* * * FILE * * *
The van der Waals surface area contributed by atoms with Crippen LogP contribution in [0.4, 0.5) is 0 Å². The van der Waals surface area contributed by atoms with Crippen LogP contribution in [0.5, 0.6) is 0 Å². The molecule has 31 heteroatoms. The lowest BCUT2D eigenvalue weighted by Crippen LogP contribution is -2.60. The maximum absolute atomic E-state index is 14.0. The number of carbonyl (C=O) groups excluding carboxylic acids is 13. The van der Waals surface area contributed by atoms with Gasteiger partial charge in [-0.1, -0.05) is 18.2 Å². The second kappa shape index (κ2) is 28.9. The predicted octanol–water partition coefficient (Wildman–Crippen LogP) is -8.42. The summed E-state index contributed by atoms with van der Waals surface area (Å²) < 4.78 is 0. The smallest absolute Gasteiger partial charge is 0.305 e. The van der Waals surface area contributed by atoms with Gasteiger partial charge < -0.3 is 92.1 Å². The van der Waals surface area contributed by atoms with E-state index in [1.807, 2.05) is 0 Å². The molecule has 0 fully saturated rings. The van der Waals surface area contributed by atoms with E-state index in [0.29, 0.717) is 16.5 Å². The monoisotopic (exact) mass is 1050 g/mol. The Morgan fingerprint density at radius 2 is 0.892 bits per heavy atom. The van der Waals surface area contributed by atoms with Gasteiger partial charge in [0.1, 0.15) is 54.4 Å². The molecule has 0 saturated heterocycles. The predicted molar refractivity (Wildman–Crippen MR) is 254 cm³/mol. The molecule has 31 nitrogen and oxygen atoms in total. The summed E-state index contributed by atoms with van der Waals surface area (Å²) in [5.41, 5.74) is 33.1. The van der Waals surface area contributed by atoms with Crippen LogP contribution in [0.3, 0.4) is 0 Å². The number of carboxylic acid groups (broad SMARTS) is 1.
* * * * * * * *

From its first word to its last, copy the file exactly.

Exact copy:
The van der Waals surface area contributed by atoms with Crippen LogP contribution in [0.4, 0.5) is 0 Å². The van der Waals surface area contributed by atoms with Crippen LogP contribution in [0.5, 0.6) is 0 Å². The molecule has 31 heteroatoms. The lowest BCUT2D eigenvalue weighted by Crippen LogP contribution is -2.60. The maximum absolute atomic E-state index is 14.0. The number of carbonyl (C=O) groups excluding carboxylic acids is 13. The van der Waals surface area contributed by atoms with Gasteiger partial charge in [-0.1, -0.05) is 18.2 Å². The second kappa shape index (κ2) is 28.9. The predicted octanol–water partition coefficient (Wildman–Crippen LogP) is -8.42. The summed E-state index contributed by atoms with van der Waals surface area (Å²) < 4.78 is 0. The smallest absolute Gasteiger partial charge is 0.305 e. The van der Waals surface area contributed by atoms with Gasteiger partial charge < -0.3 is 92.1 Å². The van der Waals surface area contributed by atoms with E-state index in [1.807, 2.05) is 0 Å². The molecule has 0 fully saturated rings. The van der Waals surface area contributed by atoms with E-state index in [0.29, 0.717) is 16.5 Å². The monoisotopic (exact) mass is 1050 g/mol. The Morgan fingerprint density at radius 2 is 0.892 bits per heavy atom. The van der Waals surface area contributed by atoms with Gasteiger partial charge in [0.1, 0.15) is 54.4 Å². The molecule has 0 saturated heterocycles. The predicted molar refractivity (Wildman–Crippen MR) is 254 cm³/mol. The molecule has 31 nitrogen and oxygen atoms in total. The summed E-state index contributed by atoms with van der Waals surface area (Å²) in [5.41, 5.74) is 33.1. The van der Waals surface area contributed by atoms with Crippen LogP contribution in [0.3, 0.4) is 0 Å². The number of carboxylic acid groups (broad SMARTS) is 1.